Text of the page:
Song of the Week – Why Worry, Dire Straits

Ignored            Obscured             Restored

I realized recently that I don’t feature many ballads, so today I’m switching up.

The SotW is “Why Worry” by Dire Straits, from the multi-platinum album Brothers in Arms (1985).

“Why Worry” has a perfect combination of music and lyrics.  The music has a beautiful melody that is reminiscent of an Everly Brothers style song.  (In fact, the Everly Brothers covered it!)  The music is proficiently played by Mark Knopfler and his band, with a little extra help from Tony Levin playing the bass part on his Chapman Stick.  (Levin had to be brought in when regular bassist John Illsley had a roller skating accident and sprained his wrist.)

It clocks in at over 8 minutes, which gives it room to breathe in the instrumental sections.  That is, unless you’re listening to the vinyl version that is abridged to 5:22 to avoid a “groove crowding” problem.

In the lyrics, sung in a near whisper, a friend or lover offers words of comfort to someone in need.

Baby, I see this world has made you sad
Some people can be bad
The things they do, the things they say

But baby, I’ll wipe away those bitter tears
I’ll chase away those restless fears
That turn your blue skies into gray

Why worry
There should be laughter after pain
There should be sunshine after rain
These things have always been the same
So why worry now
Why worry now

I found this terrific synopsis of “Why Worry” on the internet but can’t recall the attribution.

The (album) side ends on ‘Why Worry’ which is kind of the mirror image of the last song: instead of a bitter betrayal from a distance this is the warmth of a new relationship up close, with the narrator seeking to calm the fears of his loved one. Despite being the last and poorest selling of all the album’s singles, it’s probably the most covered song Knopfler’s ever written (Art Garfunkel does a great version of this song), despite the fact that no one else could have come up with the lovely extended opening which is born for Mark’s crystal clear guitar work. His vocal is up to speed now, too, and the equal of his fine lyrics about turning problems around (another common idea, sure, but well handled here: would that other songs providing comfort had the chorus line ‘there should be laughter after pain, there should be sunshine after rain, so why worry now?’) The one real love song on the album, its moving indeed, the aural equivalent of a blanket a hot water bottle and a box of chocolates, looking for positives in negatives. Interestingly this song is very similar in mood, theme and structure to Simon and Garfunkel’s ‘Bridge Over Troubled Water’ – an album very close to ‘Brothers In Arms’ on the list of best-selling albums – suggesting that what a wannabe successful artist should record for their first album is a kind of warm audio hug; both songs are slow and ponderous but with enough going on to keep the excitement – perhaps more importantly both songs are closely rooted to gospel, although here the music is dominated not by an organ or piano but by Alan Clark’s subtle synthesiser work. Alas two things prevent this from becoming the highlight of the album: the mix of this song is awful; its much quieter than the songs either side of it (despite neither being particularly noisy) with Knopfler’s vocal, which should be the centrepoint of the song, ducked quieter than anything else in the mix; there’s also yet another extended ending which despite giving Knopfler’s guitar a good work out sounds more like a battle than act of comforting and undoes much of the atmosphere built up on the track’s first four minutes. Still, this is a lovely song even with all the ‘mistakes’ and it deserves its place in the pantheon of great AAA ‘covered’ songs.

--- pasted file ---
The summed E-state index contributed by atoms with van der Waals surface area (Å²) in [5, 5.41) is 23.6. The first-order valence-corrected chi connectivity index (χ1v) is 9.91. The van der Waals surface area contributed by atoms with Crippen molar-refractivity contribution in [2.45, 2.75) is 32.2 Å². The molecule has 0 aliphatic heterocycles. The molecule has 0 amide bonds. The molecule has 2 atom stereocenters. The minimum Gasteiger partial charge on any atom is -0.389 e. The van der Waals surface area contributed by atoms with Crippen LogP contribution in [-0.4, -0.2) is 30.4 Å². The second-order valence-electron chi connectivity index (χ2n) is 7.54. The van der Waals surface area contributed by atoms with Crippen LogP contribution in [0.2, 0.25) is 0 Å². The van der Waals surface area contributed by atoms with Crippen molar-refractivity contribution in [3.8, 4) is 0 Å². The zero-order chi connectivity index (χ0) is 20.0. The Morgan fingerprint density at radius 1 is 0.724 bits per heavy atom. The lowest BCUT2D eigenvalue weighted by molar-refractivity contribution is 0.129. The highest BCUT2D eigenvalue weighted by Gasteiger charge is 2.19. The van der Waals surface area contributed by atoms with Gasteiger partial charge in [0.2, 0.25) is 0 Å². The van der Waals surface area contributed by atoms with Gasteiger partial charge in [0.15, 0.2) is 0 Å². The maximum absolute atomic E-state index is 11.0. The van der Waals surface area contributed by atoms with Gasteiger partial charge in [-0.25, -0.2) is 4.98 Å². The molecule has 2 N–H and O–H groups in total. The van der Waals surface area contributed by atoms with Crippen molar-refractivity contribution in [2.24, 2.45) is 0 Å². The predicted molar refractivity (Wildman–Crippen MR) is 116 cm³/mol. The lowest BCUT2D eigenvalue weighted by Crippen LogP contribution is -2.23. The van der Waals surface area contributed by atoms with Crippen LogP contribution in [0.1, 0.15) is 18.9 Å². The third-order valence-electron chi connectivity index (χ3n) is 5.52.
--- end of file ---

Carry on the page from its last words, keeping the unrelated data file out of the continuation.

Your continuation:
Enjoy… until next week.

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